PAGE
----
Research conducted at CIU on tick types

Lecturer Assist. Prof. Dr. Ayşe Seyer from the Department of Medical and Clinical Microbiology of Cyprus International University (CIU) Faculty of Medicine, initiated a study to determine which tick species exist in the TRNC and which microbes these ticks carry.

Assist. Prof. Dr. Seyer noted that the project was supported by CIU and they formed a project team, including scientists from Israel and Turkey.

Saying that Cyprus is a very suitable region for the reproduction and development of many tick species due to its climate and geographical structure, Seyer added, "Therefore, it is inevitable that tick-borne infections will also be seen on our island."

Reminding that in order to live, ticks have to feed by sucking blood, they can choose any kind of mammals or humans as their habitat to survive, and when some tick species bite people, they transmit various microbes from their own bodies to the person they bite.

Seyer pointed out that many diseases and infections that fall under the category of vector-mediated infections can be observed in people who are bitten. "While ticks and tick-borne diseases affect animal and human health worldwide, they are not given the much-needed attention."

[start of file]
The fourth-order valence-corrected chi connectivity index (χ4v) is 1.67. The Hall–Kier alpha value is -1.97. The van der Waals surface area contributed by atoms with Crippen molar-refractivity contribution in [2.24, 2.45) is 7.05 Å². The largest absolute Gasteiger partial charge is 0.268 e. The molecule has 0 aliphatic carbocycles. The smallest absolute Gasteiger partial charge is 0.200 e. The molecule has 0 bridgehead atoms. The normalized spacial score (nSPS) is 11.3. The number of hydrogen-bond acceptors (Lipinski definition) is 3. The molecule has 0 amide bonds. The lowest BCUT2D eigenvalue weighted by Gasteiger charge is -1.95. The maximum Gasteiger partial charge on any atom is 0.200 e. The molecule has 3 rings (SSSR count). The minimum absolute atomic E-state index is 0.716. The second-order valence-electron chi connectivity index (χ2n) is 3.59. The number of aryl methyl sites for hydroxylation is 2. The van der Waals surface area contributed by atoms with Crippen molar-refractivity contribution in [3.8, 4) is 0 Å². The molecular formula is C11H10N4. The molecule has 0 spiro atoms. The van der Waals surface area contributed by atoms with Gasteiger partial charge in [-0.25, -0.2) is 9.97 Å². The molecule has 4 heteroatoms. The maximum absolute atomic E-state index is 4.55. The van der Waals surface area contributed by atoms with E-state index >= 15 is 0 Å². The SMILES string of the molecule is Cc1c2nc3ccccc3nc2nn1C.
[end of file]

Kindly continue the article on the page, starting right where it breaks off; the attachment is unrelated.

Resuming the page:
Saying that the concept of "One Health" has come to the forefront in the field of health in recent years, Seyer said, "According to this definition, it is not enough for the people around us to be healthy, but also every living thing, especially animals, in the environment we live in should be healthy."

Soyer stated  that in order to be protected from tick-bite induced  infections, it is important to inform the public about tick habitats, risky areas and tick bites. Seyer also said it is also necessary to carry out pest control effectively and to provide necessary veterinary services specially to stray animals.

Seyer mentioned that ignoring such animals or not taking the necessary precautions against them will have negative consequences, and hence they started a project as a team to find out which tick species are found in the TRNC and which microbes these ticks carry.

Pointing out that the project in question will be implemented for the first time in the TRNC, Seyer said this project will contribute significantly to public health and to reshaping health policies in the TRNC.

Assist. Prof. Dr. Seyer, to conclude said, "We are excited to share the evidence-based scientific data we will obtain with the scientific world and health authorities as soon as possible."